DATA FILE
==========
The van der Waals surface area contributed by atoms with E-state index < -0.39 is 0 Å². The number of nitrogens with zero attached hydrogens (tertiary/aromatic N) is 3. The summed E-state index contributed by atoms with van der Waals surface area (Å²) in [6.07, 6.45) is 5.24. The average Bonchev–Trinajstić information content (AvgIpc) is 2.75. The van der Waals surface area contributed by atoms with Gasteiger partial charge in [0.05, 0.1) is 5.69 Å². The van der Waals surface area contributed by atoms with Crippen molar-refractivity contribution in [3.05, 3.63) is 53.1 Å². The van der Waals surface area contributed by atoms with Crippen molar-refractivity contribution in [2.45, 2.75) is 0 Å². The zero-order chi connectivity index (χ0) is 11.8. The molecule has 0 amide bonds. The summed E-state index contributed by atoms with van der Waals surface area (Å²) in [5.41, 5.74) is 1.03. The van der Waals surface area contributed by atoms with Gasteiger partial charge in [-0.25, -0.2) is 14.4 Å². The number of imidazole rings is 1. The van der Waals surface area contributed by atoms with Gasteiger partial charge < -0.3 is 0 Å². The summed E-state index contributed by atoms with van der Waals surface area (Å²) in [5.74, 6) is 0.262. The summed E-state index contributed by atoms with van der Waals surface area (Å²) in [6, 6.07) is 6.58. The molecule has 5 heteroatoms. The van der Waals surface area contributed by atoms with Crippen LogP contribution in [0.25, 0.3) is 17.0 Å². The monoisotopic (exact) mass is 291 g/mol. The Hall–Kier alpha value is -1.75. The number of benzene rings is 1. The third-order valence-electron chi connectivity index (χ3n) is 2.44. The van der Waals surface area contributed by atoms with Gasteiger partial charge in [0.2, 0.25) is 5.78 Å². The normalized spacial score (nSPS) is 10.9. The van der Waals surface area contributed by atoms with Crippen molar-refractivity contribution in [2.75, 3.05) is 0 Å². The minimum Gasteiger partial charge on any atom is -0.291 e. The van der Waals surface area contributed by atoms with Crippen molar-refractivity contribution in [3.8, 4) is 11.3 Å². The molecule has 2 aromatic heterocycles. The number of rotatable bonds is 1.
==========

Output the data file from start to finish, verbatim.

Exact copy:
The van der Waals surface area contributed by atoms with E-state index < -0.39 is 0 Å². The number of nitrogens with zero attached hydrogens (tertiary/aromatic N) is 3. The summed E-state index contributed by atoms with van der Waals surface area (Å²) in [6.07, 6.45) is 5.24. The average Bonchev–Trinajstić information content (AvgIpc) is 2.75. The van der Waals surface area contributed by atoms with Gasteiger partial charge in [0.05, 0.1) is 5.69 Å². The van der Waals surface area contributed by atoms with Crippen molar-refractivity contribution in [3.05, 3.63) is 53.1 Å². The van der Waals surface area contributed by atoms with Crippen molar-refractivity contribution in [2.45, 2.75) is 0 Å². The zero-order chi connectivity index (χ0) is 11.8. The molecule has 0 amide bonds. The summed E-state index contributed by atoms with van der Waals surface area (Å²) in [5.41, 5.74) is 1.03. The van der Waals surface area contributed by atoms with Gasteiger partial charge in [-0.25, -0.2) is 14.4 Å². The number of imidazole rings is 1. The van der Waals surface area contributed by atoms with Gasteiger partial charge < -0.3 is 0 Å². The summed E-state index contributed by atoms with van der Waals surface area (Å²) in [5.74, 6) is 0.262. The summed E-state index contributed by atoms with van der Waals surface area (Å²) in [6, 6.07) is 6.58. The molecule has 5 heteroatoms. The van der Waals surface area contributed by atoms with Crippen LogP contribution in [0.25, 0.3) is 17.0 Å². The monoisotopic (exact) mass is 291 g/mol. The Hall–Kier alpha value is -1.75. The number of benzene rings is 1. The third-order valence-electron chi connectivity index (χ3n) is 2.44. The van der Waals surface area contributed by atoms with Gasteiger partial charge in [0.2, 0.25) is 5.78 Å². The normalized spacial score (nSPS) is 10.9. The van der Waals surface area contributed by atoms with Crippen molar-refractivity contribution in [2.75, 3.05) is 0 Å². The minimum Gasteiger partial charge on any atom is -0.291 e. The van der Waals surface area contributed by atoms with Crippen molar-refractivity contribution in [3.8, 4) is 11.3 Å². The molecule has 2 aromatic heterocycles. The number of rotatable bonds is 1.